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Area Forecast Discussion (AFD)

Issued by Caribou, ME (CAR)

FXUS61 KCAR 191021

Area Forecast Discussion
National Weather Service Caribou ME
521 AM EST Tue Feb 19 2019

Canadian high pressure will build across the region today and
crest over the area Wednesday. Low pressure from the Great 
Lakes will approach Wednesday night then cross the area  

The high will bring generally clear skies as there's very little
low level moisture for cu and stratocu. The only exception could
be the Saint John Valley where moisture advection from the St
Lawrence and upslope could generate some clouds and even a
flurry. While ingredients such as strong cold air advection,
trajectory and upslope favor a flurry in the Saint John Valley,
the air is so dry and low level mixing is so strong that 
confidence is too low to include pops in the forecast. Wind 
chills are really the primary issue today with the Wind Chill 
Advisory in place for northern zones until 10 am. Subzero wind 
chills are expected for the entire area through much of the day.
Highs today will again be far below normal with readings in the
low teens north and upper teens to lower 20s in the southern 
half of the area. Winds are the challenge for tonight's 
forecast. If the winds went calm with the building ridge and 
cold air mass, readings less than minus 20F would be possible in
Aroostook County. However, the ridge axis will stay west all 
night and maintain steady northwest winds. A deep low northwest 
of Newfoundland will help maintain a decent pressure gradient 
over the forecast area much of the night. Do not expect another 
round of Wind Chill Advisories for tonight, but it'll still be 
cold. Subzero readings are anticipated in northern zones and low
single digits further south. 

High pressure will cross the region Wednesday with 
mostly/partly sunny skies. Low pressure tracking east from the 
Great Lakes will approach New England Wednesday night with a
secondary low possibly starting to develop along the New England
coast. Clouds will increase early Wednesday night, with snow 
developing overnight. The remnants of the primary low will 
cross the region Thursday, while the potential secondary low 
crosses the Gulf of Maine. Generally expect precipitation in the
form of snow Thursday. However, dependent on the strength of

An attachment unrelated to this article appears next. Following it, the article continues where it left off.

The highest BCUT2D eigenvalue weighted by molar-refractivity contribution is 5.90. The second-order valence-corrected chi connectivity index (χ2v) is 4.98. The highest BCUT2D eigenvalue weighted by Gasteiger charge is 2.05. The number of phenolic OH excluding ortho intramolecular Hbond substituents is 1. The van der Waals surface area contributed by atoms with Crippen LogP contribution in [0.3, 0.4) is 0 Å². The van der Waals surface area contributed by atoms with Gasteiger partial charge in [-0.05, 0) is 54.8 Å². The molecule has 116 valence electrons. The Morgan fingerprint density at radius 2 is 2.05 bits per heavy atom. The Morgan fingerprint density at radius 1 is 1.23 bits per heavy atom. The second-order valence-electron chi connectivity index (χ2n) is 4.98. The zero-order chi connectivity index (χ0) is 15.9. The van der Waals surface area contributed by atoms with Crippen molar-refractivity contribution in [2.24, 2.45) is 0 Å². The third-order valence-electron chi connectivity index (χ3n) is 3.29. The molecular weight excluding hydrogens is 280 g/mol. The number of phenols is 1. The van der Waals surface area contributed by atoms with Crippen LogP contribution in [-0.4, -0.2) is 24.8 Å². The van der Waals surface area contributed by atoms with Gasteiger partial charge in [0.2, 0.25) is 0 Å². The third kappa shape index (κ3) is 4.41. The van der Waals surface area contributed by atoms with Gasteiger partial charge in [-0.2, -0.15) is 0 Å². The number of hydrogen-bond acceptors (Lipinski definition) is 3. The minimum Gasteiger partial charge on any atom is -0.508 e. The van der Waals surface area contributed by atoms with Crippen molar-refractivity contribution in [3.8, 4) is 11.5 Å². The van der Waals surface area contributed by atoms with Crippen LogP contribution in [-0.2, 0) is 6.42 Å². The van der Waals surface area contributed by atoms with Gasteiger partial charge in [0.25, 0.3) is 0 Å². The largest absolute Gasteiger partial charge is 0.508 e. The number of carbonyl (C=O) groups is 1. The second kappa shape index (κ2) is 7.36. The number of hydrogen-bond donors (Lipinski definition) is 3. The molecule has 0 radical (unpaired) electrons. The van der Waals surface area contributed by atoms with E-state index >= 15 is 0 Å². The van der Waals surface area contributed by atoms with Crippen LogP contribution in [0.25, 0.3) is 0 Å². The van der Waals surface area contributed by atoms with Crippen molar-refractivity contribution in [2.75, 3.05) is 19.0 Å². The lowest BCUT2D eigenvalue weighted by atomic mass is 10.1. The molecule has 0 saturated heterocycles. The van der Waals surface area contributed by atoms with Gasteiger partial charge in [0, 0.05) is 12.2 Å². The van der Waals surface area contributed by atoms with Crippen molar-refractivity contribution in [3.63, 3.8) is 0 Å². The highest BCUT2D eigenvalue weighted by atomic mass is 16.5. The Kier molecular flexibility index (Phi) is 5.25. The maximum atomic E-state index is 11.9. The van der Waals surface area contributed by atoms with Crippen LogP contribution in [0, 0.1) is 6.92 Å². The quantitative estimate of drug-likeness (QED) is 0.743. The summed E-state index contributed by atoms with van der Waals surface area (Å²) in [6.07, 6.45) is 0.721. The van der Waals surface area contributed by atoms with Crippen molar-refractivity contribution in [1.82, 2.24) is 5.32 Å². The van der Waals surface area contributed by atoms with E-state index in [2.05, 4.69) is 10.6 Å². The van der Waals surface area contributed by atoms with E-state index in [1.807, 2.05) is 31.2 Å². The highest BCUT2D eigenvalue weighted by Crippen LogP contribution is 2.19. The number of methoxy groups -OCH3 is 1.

the secondary low, enough warmer air could reach the Downeast 
coast to allow the snow to mix with rain there. However, a 
stronger secondary low across the Gulf of Maine would limit the 
amount of warm air and allow precipitation to remain mostly in 
the form of snow even along the Downeast coast. Generally expect
total snow accumulations of 4 to 5 inches across much of the 
region through Thursday, though amounts along the Downeast coast
will be dependent on the potential mix with rain. The low will 
exit across the Maritimes Thursday night with snow tapering to 
snow showers across the north and mountains with decreasing 
clouds Downeast. Temperatures will be at below normal levels 
Wednesday. Near normal level temperatures are expected Thursday.

High pressure should cross the region Friday into Saturday, 
with generally partly cloudy/mostly clear skies. Could also have
a slight chance of snow showers across the north and mountains 
Saturday. Low pressure will approach from the Great Lakes 
Sunday, with a secondary low again possibly developing across 
the Gulf of Maine. The lows should cross the region Sunday
night through early Monday, then exit across the Maritimes later
Monday. Expect accumulating snow to develop across the region
Sunday then persist through early Monday. Dependent on the 
strength and track of the potential secondary low, the snow 
could transition to a wintry mix Downeast later Sunday. The 
snow will taper to snow showers later Monday in the wake of the 
exiting low. Near normal, to slightly above normal, level 
temperatures are expected Friday through Monday.

NEAR TERM: VFR conditions with gusty NW winds are forecast. 
Some gusts to 25 kts can be expected north of HUL and 
GNR, especially at sites such as MLT, GNR and FVE. LLWS is 
forecast north of HUL early this morning with over 35 kts at 
2000ft. A few afternoon snowshowers with tempo IFR vis cannot be
ruled out at FVE, and possibly HUL. 

SHORT TERM: VFR conditions are expected Wednesday. Conditions 
will lower to MVFR/IFR levels Wednesday night. IFR/LIFR 
conditions are expected Thursday. Conditions will then improve 
to VFR/MVFR levels later Thursday night. Occasional MVFR 
conditions are possible across the north and mountains Friday, 
with VFR conditions Downeast. VFR conditions are expected across
the entire region Saturday.

NEAR TERM: The Small Craft Advisory will remain in place through
the forecast period. The Freezing Spray Advisory will end at 1
PM, but will likely need to be reinstated for tonight.

SHORT TERM: A Small Craft Advisory is in effect through 
Wednesday morning. Conditions should briefly fall below small 
craft advisory levels later Wednesday through early Wednesday 
night. Small craft advisory conditions are then expected later
Wednesday night through Thursday night. Light freezing spray is
expected Wednesday morning. Visibilities will lower in 
developing snow Wednesday night, with a snow/rain mix expected

ME...Wind Chill Advisory until 10 AM EST this morning for 
MARINE...Small Craft Advisory until noon EST Wednesday for ANZ050>052.
     Freezing Spray Advisory until 1 PM EST this afternoon for 



Near Term...MCW
Short Term...Norcross
Long Term...Norcross